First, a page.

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Why Europe dismisses U.S. concerns and to join AIIB

2015-03-19 08:44 Xinhua Web Editor: Gu Liping

The euro zone's biggest economies -- Italy, France and Germany -- have Britain in dismissing U.S. concerns and will become founding members of the Asian Infrastructure Investment Bank (AIIB).

Experts say the development is a diplomatic and financial success for China, which is behind the new financial institution, and shows how Europe is prepared to look east for trade deals.

The news comes amid increased pressure on the United States to relinquish its domination of the International Monetary Fund (IMF), and coincides with Chinese and European concerns over America's dominance of trade in the Pacific.

European Commission spokesperson Mina Andreeva welcomed the new European cooperation with Beijing.

"Under-investment in infrastructure is a global challenge," she said, adding that "in Asia, as in Europe, there are extensive needs for investment. Increased investment in Asia's infrastructure is highly welcome and is also a business opportunity for EU companies."

Her declaration came after U.S. Secretary Treasury Jack Lew had urged caution over AIIB membership. "Whoever joins the new AIIB should first make sure it adheres to rigid standards," he said. "They must protect workers and the environment. There must be no corruption."

But a joint statement by the foreign and finance ministers of Germany, France and Italy said they would work to ensure the AIIB "follows the best standards and practices in terms of governance, safeguards, debt and procurement policies."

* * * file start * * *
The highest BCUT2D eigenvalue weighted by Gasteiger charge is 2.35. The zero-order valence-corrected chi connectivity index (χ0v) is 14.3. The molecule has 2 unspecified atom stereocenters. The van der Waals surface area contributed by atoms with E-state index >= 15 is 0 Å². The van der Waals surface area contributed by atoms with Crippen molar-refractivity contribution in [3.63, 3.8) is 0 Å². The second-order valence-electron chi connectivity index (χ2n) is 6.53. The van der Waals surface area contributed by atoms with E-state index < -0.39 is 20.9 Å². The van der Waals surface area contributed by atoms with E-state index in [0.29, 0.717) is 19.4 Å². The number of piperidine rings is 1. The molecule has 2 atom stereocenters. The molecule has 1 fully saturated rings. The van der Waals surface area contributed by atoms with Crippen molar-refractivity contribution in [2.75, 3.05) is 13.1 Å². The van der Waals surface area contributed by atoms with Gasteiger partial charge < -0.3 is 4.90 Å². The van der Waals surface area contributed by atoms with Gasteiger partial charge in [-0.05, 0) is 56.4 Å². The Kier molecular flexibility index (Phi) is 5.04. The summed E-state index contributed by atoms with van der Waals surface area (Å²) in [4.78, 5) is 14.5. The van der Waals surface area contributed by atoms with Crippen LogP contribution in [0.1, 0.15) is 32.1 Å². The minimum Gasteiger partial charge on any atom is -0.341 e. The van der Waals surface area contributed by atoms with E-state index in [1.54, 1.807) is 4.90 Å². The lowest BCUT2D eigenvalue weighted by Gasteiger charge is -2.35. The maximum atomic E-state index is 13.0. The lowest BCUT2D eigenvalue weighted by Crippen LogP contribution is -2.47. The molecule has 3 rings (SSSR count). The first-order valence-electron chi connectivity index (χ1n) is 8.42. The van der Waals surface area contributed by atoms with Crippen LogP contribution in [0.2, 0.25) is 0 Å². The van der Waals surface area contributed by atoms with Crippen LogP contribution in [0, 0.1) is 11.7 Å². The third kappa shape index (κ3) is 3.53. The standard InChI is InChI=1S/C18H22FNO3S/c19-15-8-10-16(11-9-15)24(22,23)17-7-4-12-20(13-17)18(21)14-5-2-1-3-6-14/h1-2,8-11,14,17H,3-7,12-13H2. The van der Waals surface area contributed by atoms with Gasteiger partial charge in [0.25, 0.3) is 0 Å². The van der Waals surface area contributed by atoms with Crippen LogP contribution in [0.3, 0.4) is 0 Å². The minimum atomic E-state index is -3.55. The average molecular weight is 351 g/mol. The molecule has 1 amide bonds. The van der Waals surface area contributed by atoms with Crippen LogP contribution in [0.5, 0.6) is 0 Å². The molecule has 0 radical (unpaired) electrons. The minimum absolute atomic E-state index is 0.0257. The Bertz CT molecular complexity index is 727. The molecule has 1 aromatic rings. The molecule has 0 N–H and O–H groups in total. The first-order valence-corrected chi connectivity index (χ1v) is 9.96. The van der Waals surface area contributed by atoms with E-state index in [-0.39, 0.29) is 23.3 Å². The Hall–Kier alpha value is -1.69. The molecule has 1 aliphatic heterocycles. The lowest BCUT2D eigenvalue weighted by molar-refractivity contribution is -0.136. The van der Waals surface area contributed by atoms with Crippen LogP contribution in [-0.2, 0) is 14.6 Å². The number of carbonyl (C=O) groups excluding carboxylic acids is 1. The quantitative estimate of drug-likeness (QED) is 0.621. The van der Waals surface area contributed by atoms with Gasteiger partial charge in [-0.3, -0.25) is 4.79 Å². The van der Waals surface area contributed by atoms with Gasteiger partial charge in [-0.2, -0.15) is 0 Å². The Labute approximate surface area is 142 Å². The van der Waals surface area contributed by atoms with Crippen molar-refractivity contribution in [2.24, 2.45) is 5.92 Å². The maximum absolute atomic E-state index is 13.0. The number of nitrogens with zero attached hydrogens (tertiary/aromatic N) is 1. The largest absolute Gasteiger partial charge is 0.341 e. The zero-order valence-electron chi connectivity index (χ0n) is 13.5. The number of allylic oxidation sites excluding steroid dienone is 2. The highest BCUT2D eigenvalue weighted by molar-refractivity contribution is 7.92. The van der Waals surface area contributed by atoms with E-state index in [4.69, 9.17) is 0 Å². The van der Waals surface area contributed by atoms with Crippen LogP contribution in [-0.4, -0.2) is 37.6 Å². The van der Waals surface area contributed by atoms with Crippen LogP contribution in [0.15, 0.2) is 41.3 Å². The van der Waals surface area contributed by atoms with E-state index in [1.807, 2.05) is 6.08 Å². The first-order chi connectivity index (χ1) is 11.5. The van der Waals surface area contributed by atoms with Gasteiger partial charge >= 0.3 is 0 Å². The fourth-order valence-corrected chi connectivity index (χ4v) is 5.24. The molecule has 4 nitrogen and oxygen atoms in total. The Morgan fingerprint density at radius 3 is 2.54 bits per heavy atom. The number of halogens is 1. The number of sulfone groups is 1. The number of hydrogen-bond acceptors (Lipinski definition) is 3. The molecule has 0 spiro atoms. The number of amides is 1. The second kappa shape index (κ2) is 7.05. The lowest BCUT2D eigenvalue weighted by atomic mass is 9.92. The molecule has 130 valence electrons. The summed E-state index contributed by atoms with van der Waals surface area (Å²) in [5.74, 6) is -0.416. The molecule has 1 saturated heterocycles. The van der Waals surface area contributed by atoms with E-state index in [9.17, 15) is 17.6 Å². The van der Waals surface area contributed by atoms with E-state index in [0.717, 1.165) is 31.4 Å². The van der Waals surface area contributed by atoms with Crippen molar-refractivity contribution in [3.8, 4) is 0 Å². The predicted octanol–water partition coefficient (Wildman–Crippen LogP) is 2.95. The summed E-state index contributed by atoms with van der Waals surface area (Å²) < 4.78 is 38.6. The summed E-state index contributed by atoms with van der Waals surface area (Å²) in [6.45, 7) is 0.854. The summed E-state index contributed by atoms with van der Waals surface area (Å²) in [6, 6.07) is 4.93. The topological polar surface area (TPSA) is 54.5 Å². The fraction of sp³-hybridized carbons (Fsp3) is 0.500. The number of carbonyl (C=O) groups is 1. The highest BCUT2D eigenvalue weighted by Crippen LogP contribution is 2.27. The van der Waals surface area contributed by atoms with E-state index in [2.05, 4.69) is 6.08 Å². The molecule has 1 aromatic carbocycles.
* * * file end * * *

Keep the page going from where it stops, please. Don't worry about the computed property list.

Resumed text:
A spokesman for the Chinese Foreign Ministry said the new bank would be "open, inclusive, transparent and responsible."

The AIIB was launched in Beijing last year to spur investment in Asian transport, energy, telecommunications.

China said earlier this year a total of 26 countries had been included as AIIB founding members, mostly from Asia and the Middle East. The participation of the four biggest European economies is particularly significant.

European finance pundits have welcomed the news. Professor Stefano Gatti, a banking expert at Milan's Bocconi Business School, told Xinhua that China's status as an emerging economic power was behind European willingness to participate in the venture.

"I think this new joint venture is simply about European countries wanting to invest in a huge emerging economy," he said. "I don't see anything suspicious or shady, or any political interference."

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